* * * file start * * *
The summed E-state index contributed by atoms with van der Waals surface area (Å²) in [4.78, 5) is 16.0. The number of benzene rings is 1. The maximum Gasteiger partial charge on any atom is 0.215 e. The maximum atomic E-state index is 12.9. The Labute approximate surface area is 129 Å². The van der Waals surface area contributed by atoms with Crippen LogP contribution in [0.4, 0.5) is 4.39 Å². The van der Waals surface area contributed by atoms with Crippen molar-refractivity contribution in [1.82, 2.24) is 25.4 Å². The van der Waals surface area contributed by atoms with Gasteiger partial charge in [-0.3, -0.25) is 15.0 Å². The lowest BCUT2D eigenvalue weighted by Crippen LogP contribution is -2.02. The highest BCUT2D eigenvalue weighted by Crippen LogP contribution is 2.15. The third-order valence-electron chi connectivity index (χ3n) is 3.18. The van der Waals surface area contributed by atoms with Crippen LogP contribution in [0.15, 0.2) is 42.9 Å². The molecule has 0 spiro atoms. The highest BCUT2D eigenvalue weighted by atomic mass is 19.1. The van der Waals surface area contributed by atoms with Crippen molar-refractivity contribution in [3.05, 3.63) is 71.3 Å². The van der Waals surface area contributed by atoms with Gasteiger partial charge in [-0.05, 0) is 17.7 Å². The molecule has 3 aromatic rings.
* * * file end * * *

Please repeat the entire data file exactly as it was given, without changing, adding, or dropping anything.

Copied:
The summed E-state index contributed by atoms with van der Waals surface area (Å²) in [4.78, 5) is 16.0. The number of benzene rings is 1. The maximum Gasteiger partial charge on any atom is 0.215 e. The maximum atomic E-state index is 12.9. The Labute approximate surface area is 129 Å². The van der Waals surface area contributed by atoms with Crippen LogP contribution in [0.4, 0.5) is 4.39 Å². The van der Waals surface area contributed by atoms with Crippen molar-refractivity contribution in [1.82, 2.24) is 25.4 Å². The van der Waals surface area contributed by atoms with Gasteiger partial charge in [-0.3, -0.25) is 15.0 Å². The lowest BCUT2D eigenvalue weighted by Crippen LogP contribution is -2.02. The highest BCUT2D eigenvalue weighted by Crippen LogP contribution is 2.15. The third-order valence-electron chi connectivity index (χ3n) is 3.18. The van der Waals surface area contributed by atoms with Crippen LogP contribution in [0.15, 0.2) is 42.9 Å². The molecule has 0 spiro atoms. The highest BCUT2D eigenvalue weighted by atomic mass is 19.1. The van der Waals surface area contributed by atoms with Crippen molar-refractivity contribution in [3.05, 3.63) is 71.3 Å². The van der Waals surface area contributed by atoms with Gasteiger partial charge in [-0.05, 0) is 17.7 Å². The molecule has 3 aromatic rings.